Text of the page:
COLOR OUT OF SPACE DELIVERS LOVECRAFT IN GLORIOUS TECHNICOLOR

Updated: Sep 12, 2020

I struggled to put together a coherent review as OMFG JUST GO SEE IT! But here goes my official take on it all.




Given the combination of earlier remakes of Lovecraftian Horror, Nicholas Cage and a malevolent shade of cerise I was fully expecting a romp of a B-Movie akin to The Love Witch and other self-depreciating retro-stylised films. How wrong I was. Whilst not without its flaws, I f**king loved this film.


I am a fan of Lovecraft and others like him, owning to the fact that much is left to your imagination, making interpreting any of the stories for the screen potentially polarising. Interestingly, that is exactly what Stanley's Color Out of Space seems to have done to audience and critics alike. My best advice is to leave any preconceptions or comparisons at the door and just immerse yourself in the films technicolor glory. Please excuse the gentle spoilers.


Nathan Gardner (Nicolas Cage), his wife Theresa (Joely Richardson) and family have moved to a remote farm to fulfil an oddball dream of having a Llama farm. A meteorite crashes into the farm leaving all sorts of technicolor chaos in its wake. Whilst this story line has raised eyebrows, it fits well with Gardner's eccentric character, played so well by Cage. It also creates an interesting tension between him and his wife who is desperately trying to maintain her corporate career despite battling cancer.


If you enjoy Cult Classics such as 'The Thing' then be prepared to fall in love with the monstrous beauty of Color Out of Space.

The original short story was told from the perspective of Pierce who tries to piece together the events that followed a meteorite crashing into Gardner's farm. Whilst Color Out of Space presents the events as they unfold - the film stays faithful to the original story with such details as the ominous well, an abundance of inedible fruit, and the 'crazed' wife in the attic.


Pierce is replaced by Wake (Elliot Knight), a young hydrologist who is testing water in the area. The story arc regarding the building of a reservoir in the area is confusing and does not seem to contribute to the overall story arc of an otherwise brilliant film. However, I am mindful of the fact that this is a franchise, and these scenes may well have been glimpses of an overreaching story arc that will unfold with each film. The truly observant will also note a smattering of continuity errors. Despite my reservations, these issues do not detract from an otherwise great film.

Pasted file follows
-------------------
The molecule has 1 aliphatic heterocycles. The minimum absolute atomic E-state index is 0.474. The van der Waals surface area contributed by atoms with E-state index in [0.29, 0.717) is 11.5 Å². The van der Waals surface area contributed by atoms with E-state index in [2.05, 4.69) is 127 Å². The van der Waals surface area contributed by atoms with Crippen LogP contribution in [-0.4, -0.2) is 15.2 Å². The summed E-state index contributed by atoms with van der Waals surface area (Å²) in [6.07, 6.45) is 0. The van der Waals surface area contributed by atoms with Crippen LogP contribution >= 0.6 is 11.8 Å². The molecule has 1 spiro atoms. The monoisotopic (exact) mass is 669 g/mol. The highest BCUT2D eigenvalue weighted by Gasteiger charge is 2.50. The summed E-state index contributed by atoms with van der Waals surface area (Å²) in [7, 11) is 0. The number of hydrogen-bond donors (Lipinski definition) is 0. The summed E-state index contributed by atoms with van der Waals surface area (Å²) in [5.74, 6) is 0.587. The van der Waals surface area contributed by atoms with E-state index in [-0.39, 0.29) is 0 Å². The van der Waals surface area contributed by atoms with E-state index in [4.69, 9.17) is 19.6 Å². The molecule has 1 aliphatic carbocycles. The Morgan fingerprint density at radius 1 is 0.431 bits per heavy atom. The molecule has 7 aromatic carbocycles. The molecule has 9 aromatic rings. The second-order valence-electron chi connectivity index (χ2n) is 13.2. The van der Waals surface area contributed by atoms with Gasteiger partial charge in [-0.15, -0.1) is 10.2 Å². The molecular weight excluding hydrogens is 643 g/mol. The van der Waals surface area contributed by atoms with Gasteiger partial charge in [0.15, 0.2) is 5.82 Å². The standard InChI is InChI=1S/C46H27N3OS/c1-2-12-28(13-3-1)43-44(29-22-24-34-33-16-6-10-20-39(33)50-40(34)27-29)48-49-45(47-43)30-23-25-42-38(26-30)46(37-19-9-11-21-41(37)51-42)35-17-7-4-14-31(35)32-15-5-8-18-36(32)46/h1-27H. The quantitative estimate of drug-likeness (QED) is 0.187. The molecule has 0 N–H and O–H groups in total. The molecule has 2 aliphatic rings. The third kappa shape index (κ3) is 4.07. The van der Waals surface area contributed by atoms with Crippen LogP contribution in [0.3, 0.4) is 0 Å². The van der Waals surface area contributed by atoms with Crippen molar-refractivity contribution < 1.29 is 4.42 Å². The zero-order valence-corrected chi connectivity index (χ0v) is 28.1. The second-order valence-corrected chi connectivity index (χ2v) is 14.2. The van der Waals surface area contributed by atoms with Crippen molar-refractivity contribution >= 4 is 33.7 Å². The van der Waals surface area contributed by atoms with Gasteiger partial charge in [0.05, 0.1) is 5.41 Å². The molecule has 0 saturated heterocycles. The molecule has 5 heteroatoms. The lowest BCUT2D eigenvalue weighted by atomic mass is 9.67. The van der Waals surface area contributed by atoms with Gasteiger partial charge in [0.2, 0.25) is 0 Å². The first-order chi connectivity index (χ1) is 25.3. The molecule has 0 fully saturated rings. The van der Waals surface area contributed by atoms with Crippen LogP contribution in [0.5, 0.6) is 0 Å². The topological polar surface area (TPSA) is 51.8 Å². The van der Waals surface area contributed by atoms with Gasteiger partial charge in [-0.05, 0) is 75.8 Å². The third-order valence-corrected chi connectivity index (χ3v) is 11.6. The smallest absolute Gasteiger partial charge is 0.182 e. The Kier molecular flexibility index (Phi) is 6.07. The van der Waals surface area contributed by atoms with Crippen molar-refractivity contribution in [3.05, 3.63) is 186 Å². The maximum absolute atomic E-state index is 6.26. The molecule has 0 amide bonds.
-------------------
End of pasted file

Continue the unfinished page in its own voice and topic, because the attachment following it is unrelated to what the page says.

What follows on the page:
The malevolent 'color' in this case are glorious shades of cerise and lilac which have a hypnotic and 'trippy' effect. This - to me - demonstrated a subtle yet brilliant subversion of the expectations we have around these colours. Pink and Purple are traditionally associated with comfort, femininity, and playfulness and healing. We admire the dragonfly and the flowers that appear following the meteorite which itself is not treated as immediately threatening.


The audience is given a subtle sense of security until the truly horrifying events start to unfold.

The touching and realistic moments between each of the family members - as well as the strong performances of the case - seem to have been overlooked in other reviews. Gardner and his wife share moments of tender romance, humour as well as arguments. Angsty teens Lavinia (Madeline Arthur) Benny (Brendan Mayer) and Jack (Julian Hilliard) -the classic boy with an active imagination - could have easily become cliche. However, the dynamic between the characters is entirely believable. For example, we Lavinia when she is in the middle of a ritual to cure her mother of cancer. Jack is just as confused and scared by developments as everyone else, despite his ability to 'hear' the whispers from the well. Contrast his vulnerability with the 'spooky child' in Poltergeist and Sixth Sense to understand that this realism in the characters inspires empathy from the audience. Even Ezra (Tommy Chong) and Wake are completely three dimensional characters with fears, flaws and a sense of humour.


Cage plays out Garnder's increasing insanity with his usual flair. There are some unexpected Jump Scares scattered through the film, which certainly kept the audience on its toes. The monsters created in the wake of disaster nod towards cult classics such as The Thing, yet are jaw-droppingly repulsive.


Poor Llamas is all I will say.


Overall, this is a film that is immensely enjoyable and will leave you shook.






















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